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Ontario Tech acknowledges the lands and people of the Mississaugas of Scugog Island First Nation.

We are thankful to be welcome on these lands in friendship. The lands we are situated on are covered by the Williams Treaties and are the traditional territory of the Mississaugas, a branch of the greater Anishinaabeg Nation, including Algonquin, Ojibway, Odawa and Pottawatomi. These lands remain home to many Indigenous nations and peoples.

We acknowledge this land out of respect for the Indigenous nations who have cared for Turtle Island, also called North America, from before the arrival of settler peoples until this day. Most importantly, we acknowledge that the history of these lands has been tainted by poor treatment and a lack of friendship with the First Nations who call them home.

This history is something we are all affected by because we are all treaty people in Canada. We all have a shared history to reflect on, and each of us is affected by this history in different ways. Our past defines our present, but if we move forward as friends and allies, then it does not have to define our future.

Learn more about Indigenous Education and Cultural Services

Automotive Engineering

Automotive Engineering focuses on the design and manufacturing of automobiles, relevant components, and assemblies. This includes a wide array of products, including passenger cars, trucks, military multi-wheeled vehicles, motorcycles, devices for intelligent transportation systems, as well as innovative technologies, such as autonomous vehicles.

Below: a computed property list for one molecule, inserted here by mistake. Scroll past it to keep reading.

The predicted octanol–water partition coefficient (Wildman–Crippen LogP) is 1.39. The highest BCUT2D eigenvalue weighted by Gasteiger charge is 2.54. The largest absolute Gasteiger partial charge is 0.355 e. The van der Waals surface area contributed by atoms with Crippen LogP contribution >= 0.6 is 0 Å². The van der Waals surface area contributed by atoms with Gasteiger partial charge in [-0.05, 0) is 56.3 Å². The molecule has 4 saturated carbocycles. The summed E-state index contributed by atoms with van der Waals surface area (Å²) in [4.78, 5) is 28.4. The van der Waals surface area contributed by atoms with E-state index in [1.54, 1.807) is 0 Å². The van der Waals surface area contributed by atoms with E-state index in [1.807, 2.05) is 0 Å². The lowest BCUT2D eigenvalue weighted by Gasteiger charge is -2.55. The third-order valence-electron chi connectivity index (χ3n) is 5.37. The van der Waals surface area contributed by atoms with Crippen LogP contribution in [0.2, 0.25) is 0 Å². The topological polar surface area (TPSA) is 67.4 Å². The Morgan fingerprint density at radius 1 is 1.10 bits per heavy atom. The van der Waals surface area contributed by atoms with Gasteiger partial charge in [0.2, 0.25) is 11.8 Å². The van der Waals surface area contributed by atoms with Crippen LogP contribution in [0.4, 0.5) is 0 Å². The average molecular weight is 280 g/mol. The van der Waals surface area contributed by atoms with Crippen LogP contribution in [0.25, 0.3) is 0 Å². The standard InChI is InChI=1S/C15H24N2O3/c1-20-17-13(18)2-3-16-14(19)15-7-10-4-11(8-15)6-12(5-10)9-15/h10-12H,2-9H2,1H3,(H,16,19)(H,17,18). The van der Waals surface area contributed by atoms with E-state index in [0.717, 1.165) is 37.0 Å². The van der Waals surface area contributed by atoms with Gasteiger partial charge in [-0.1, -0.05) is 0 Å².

Our curriculum emphasizes the design and manufacturing of automobiles—and their related components—including engines and their analysis and design, vehicle dynamics, and autonomous vehicle technologies. We offer the only Automotive Engineering program in Canada. This program prepares engineers to meet the advances of the automotive sector by accelerating research and developing alternative technologies (e.g. electric and fuel-driven vehicles).

 

 

Consider Automotive Engineering if you find yourself asking questions such as:

  • How will advances in electric and hybrid vehicles impact the future of traditional internal combustion automobiles?
  • What is the role of humans in autonomous vehicles?
  • Should vehicles have the ability to communicate with each other— independently of their drivers—to improve highway safety?
  • How will modern vehicle design evolve and what features will distinguish them?
  • How will advances in fuel cells impact future vehicle design?

 

The only accredited program of its kind in Canada

 

Graduates prepared for employment directly within the automotive industry

 

State-of-the-art facilities for powertrain & chassis systems design

After graduating you can...

  • Design and develop innovative technologies for the continuously advancing automotive sector.
  • Serve as engineers for OEMs, tier 1 and tier 2 suppliers.
  • Participate in activities for manufacturing and production logistics.
  • Design and develop systems and intelligent vehicles.
  • Automotive design, production, maintenance, repair and testing.
  • Automotive research and development.

...and many more!

Sample Courses Include:

  • Automotive Systems Design